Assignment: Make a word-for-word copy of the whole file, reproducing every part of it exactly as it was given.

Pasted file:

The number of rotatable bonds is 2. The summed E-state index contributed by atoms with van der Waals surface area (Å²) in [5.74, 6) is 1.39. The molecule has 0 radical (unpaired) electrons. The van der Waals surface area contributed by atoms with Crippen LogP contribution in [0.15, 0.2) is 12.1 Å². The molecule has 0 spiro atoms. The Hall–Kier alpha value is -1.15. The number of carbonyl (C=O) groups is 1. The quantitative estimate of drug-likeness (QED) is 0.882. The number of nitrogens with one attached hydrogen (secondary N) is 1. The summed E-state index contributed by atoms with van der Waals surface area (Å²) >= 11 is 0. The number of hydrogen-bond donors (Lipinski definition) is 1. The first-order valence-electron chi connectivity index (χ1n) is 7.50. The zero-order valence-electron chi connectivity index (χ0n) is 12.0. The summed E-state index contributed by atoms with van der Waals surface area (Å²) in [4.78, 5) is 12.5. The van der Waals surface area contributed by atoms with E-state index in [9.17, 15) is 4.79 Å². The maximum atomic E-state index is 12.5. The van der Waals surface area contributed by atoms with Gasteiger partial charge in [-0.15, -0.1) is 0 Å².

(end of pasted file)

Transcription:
The number of rotatable bonds is 2. The summed E-state index contributed by atoms with van der Waals surface area (Å²) in [5.74, 6) is 1.39. The molecule has 0 radical (unpaired) electrons. The van der Waals surface area contributed by atoms with Crippen LogP contribution in [0.15, 0.2) is 12.1 Å². The molecule has 0 spiro atoms. The Hall–Kier alpha value is -1.15. The number of carbonyl (C=O) groups is 1. The quantitative estimate of drug-likeness (QED) is 0.882. The number of nitrogens with one attached hydrogen (secondary N) is 1. The summed E-state index contributed by atoms with van der Waals surface area (Å²) >= 11 is 0. The number of hydrogen-bond donors (Lipinski definition) is 1. The first-order valence-electron chi connectivity index (χ1n) is 7.50. The zero-order valence-electron chi connectivity index (χ0n) is 12.0. The summed E-state index contributed by atoms with van der Waals surface area (Å²) in [4.78, 5) is 12.5. The van der Waals surface area contributed by atoms with E-state index in [9.17, 15) is 4.79 Å². The maximum atomic E-state index is 12.5. The van der Waals surface area contributed by atoms with Gasteiger partial charge in [-0.15, -0.1) is 0 Å².